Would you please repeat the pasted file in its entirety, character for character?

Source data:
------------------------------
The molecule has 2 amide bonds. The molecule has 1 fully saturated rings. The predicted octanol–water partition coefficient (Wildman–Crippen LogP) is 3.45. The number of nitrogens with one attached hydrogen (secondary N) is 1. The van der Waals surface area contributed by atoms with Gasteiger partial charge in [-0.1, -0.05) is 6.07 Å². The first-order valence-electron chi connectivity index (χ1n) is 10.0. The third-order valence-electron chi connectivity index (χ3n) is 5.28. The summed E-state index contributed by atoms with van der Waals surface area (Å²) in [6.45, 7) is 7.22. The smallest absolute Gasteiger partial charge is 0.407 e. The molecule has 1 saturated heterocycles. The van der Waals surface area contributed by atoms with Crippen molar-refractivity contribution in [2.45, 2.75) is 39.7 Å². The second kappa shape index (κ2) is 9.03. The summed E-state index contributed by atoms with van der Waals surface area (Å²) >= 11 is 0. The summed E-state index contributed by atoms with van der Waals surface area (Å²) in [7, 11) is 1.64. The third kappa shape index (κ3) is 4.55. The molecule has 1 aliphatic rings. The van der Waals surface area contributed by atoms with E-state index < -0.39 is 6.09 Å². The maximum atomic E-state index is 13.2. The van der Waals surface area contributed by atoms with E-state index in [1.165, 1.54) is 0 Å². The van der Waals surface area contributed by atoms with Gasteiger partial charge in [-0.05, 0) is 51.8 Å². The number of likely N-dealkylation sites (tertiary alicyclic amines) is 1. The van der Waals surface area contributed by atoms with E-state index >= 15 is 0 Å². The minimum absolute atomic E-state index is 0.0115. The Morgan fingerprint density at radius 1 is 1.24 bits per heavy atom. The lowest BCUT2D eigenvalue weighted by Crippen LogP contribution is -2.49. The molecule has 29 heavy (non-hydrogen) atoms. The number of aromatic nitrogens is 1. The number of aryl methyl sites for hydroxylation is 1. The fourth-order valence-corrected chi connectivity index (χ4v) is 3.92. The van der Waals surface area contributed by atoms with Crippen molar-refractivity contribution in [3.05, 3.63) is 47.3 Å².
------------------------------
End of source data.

The molecule has 2 amide bonds. The molecule has 1 fully saturated rings. The predicted octanol–water partition coefficient (Wildman–Crippen LogP) is 3.45. The number of nitrogens with one attached hydrogen (secondary N) is 1. The van der Waals surface area contributed by atoms with Gasteiger partial charge in [-0.1, -0.05) is 6.07 Å². The first-order valence-electron chi connectivity index (χ1n) is 10.0. The third-order valence-electron chi connectivity index (χ3n) is 5.28. The summed E-state index contributed by atoms with van der Waals surface area (Å²) in [6.45, 7) is 7.22. The smallest absolute Gasteiger partial charge is 0.407 e. The molecule has 1 saturated heterocycles. The van der Waals surface area contributed by atoms with Crippen molar-refractivity contribution in [2.45, 2.75) is 39.7 Å². The second kappa shape index (κ2) is 9.03. The summed E-state index contributed by atoms with van der Waals surface area (Å²) >= 11 is 0. The summed E-state index contributed by atoms with van der Waals surface area (Å²) in [7, 11) is 1.64. The third kappa shape index (κ3) is 4.55. The molecule has 1 aliphatic rings. The van der Waals surface area contributed by atoms with E-state index < -0.39 is 6.09 Å². The maximum atomic E-state index is 13.2. The van der Waals surface area contributed by atoms with E-state index in [1.165, 1.54) is 0 Å². The van der Waals surface area contributed by atoms with Gasteiger partial charge in [-0.05, 0) is 51.8 Å². The number of likely N-dealkylation sites (tertiary alicyclic amines) is 1. The van der Waals surface area contributed by atoms with E-state index >= 15 is 0 Å². The minimum absolute atomic E-state index is 0.0115. The Morgan fingerprint density at radius 1 is 1.24 bits per heavy atom. The lowest BCUT2D eigenvalue weighted by Crippen LogP contribution is -2.49. The molecule has 29 heavy (non-hydrogen) atoms. The number of aromatic nitrogens is 1. The number of aryl methyl sites for hydroxylation is 1. The fourth-order valence-corrected chi connectivity index (χ4v) is 3.92. The van der Waals surface area contributed by atoms with Crippen molar-refractivity contribution in [3.05, 3.63) is 47.3 Å².